Therein lies the problem with the Super League and many of the owners who get into football, whether American or not. The key to this entire equation is that love should be a major component to the acquisition of a club. Because there are so many people who love this entity like a child, to treat it like a resource to exploit for profit is contrary to its entire existence. It is completely acceptable for an owner to profit from a club. Businessmen almost never intend to lose money. However if the profit was their only intention, then that eventually hurts the entire family because no one wants their child to be exploited.
My personal crusade is to add more distant cousins to the POSH family. This is an opportunity for me to give back while paying it forward. I’ve enjoyed my time as a Peterborough United fan immensely! It is part of me at this point. The promotion to the Championship puts the club on a more visible platform. My hope is that 10,000 brothers and sisters show up each week in the stadium but 10,000 more distant cousins wouldn’t hurt. So I’m searching for people who are looking to love a club. There are no quick rewards here. It’s not the glamorous pick. The past eight years have been spent in a league that most Americans don’t know exists. Buckle up because it is a bumpy ride!
If you want an instant self-esteem boost from supporting a Champion’s League team, then support Man United. However you need to recognize that the adopted parent of the child that you care so much about doesn’t love it or the extended family. The only interest in keeping the golden goose alive is to walk away with as many eggs as possible. No doubt it is possible to love the club and hate the ownership but when everyone is aligned it feels different. Tears of joy from ownership upon promotion says nothing about return on investment and everything about commitment.
In the present footballing world, a longstanding tradition has been suspended due to COVID-19 concerns. Teams have been allowed to have five substitutes within a match rather than three. This has opened up the possibility for a manager to change almost have the team. For a squad that is deep in talent, this is a lifesaver because a compressed schedule has led to tired legs. Energy and desire can be thrust into the match in order to turn the tide of a game at that is going wrong. I’m sure that many traditionalists have hated this development while others see it as a great addition to a strange season. As I frequently do, I started to think about the overlap of this aspect of the game with life. And in life, there are NO SUBSTITUTES!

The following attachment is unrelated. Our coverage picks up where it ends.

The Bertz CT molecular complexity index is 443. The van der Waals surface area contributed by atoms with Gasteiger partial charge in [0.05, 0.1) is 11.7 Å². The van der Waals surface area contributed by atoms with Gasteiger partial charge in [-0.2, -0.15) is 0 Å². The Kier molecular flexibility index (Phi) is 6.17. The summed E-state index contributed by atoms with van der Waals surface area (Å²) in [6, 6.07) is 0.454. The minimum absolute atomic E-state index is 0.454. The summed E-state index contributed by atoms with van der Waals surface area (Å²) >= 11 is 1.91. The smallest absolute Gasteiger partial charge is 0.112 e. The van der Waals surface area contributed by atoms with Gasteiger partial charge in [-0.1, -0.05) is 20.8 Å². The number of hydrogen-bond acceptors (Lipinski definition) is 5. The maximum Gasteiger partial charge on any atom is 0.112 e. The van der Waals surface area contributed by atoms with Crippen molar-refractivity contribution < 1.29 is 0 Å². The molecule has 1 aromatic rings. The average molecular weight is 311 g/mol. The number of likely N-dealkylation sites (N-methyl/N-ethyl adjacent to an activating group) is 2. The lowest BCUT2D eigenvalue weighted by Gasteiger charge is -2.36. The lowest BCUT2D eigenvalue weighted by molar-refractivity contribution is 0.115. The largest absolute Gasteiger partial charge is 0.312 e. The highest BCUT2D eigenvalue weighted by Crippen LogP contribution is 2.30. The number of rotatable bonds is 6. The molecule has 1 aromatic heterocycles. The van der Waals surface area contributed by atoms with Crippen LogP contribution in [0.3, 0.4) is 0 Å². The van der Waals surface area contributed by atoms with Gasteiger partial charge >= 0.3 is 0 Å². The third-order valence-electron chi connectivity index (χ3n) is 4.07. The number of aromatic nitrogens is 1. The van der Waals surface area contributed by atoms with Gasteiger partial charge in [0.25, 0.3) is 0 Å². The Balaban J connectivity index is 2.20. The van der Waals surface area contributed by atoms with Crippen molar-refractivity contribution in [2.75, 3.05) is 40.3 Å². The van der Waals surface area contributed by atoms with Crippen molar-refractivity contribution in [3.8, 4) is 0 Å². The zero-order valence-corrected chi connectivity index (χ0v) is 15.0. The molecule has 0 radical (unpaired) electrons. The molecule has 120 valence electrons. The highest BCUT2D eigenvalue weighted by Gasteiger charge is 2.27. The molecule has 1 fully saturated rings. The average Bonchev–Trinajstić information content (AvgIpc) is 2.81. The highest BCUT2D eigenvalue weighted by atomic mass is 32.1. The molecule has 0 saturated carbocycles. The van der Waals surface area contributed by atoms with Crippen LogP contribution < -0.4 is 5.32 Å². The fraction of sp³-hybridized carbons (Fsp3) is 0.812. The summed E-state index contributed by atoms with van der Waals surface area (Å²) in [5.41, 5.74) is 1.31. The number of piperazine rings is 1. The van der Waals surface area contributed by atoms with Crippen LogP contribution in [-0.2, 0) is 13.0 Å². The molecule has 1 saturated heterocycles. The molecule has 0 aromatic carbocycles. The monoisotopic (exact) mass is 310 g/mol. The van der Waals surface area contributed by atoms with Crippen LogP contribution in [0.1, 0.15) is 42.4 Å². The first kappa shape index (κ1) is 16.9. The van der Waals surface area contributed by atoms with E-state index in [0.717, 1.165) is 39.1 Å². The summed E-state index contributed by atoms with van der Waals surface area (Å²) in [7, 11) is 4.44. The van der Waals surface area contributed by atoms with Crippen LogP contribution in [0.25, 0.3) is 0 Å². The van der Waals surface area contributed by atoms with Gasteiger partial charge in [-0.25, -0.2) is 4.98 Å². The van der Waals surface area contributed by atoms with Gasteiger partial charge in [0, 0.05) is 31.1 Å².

It’s harsh isn’t it? Especially at times like these where it might be nice to have someone else step into your life for a day or a week. All of your responsibilities and obligations taken care of by another person while you lounge on the bench, recouping your strength to give it a go in the future. This is not a call for cloning or AI to take our places (this already scares the bejeezus out of me). Just a thought exercise to bring to light the fact that no one gets to take time off from being themselves. It is your position on the field. A role that only you can fill. No doubt that you can surround yourself with teammates who will pick up the slack when you feel tired but there are NO SUBSTITUTES!
In some ways this could be daunting. A lifetime of one position without anyone to take it over when you get tired. However it is also a beautiful thought. No one gets to replace you. Even if you’re an identical twin, your sibling is not you and can never be. So now that you have this position on the field and no one can take it away from you, what are you going to do with it?
Many people lament their role. They see other players of the game with more of this or more of that. Inside their head, they think “I’ve gotten a raw deal.” It’s common but it doesn’t make much sense. The complaint doesn’t progress anything forward, especially the complainer. So it is energy wasted in hope that they might get to substitute someone else. As we know now, that’s just not happening.
So the only sensible action as far as I can see is to play. That’s right! Even if you’re in your 90s or older, play that starting position that you’ve been give with everything that you’ve got. No one can replace you and that’s a great thing! When you’re eventually taken off the field, be sure that your teammates miss you. Give them performances to remember, that inspire them to be a better version of themselves. They can never replace you but they can follow your lead. Sure you’re bound to get tired, bumped and bruised but there’s pride to be found in continuing on.
Regardless of how you decide to play the game, remember that there is NO SUBSTITUTE for you! The world is full of obstacles, difficulties and challenges and we need YOU. Put your hand in because it’s another opportunity for you to play your part.
During one of my first few seasons supporting Peterborough United, they faced a relegation battle. I was riveted! Even though I had no way to watch the matches, I followed the results intently. When I went on a skiing trip where I would have no internet access, I had my brother text me the score of the match that day. The saga ended with the POSH playing in League 2 for a few seasons but I could not help being engrossed with the situation.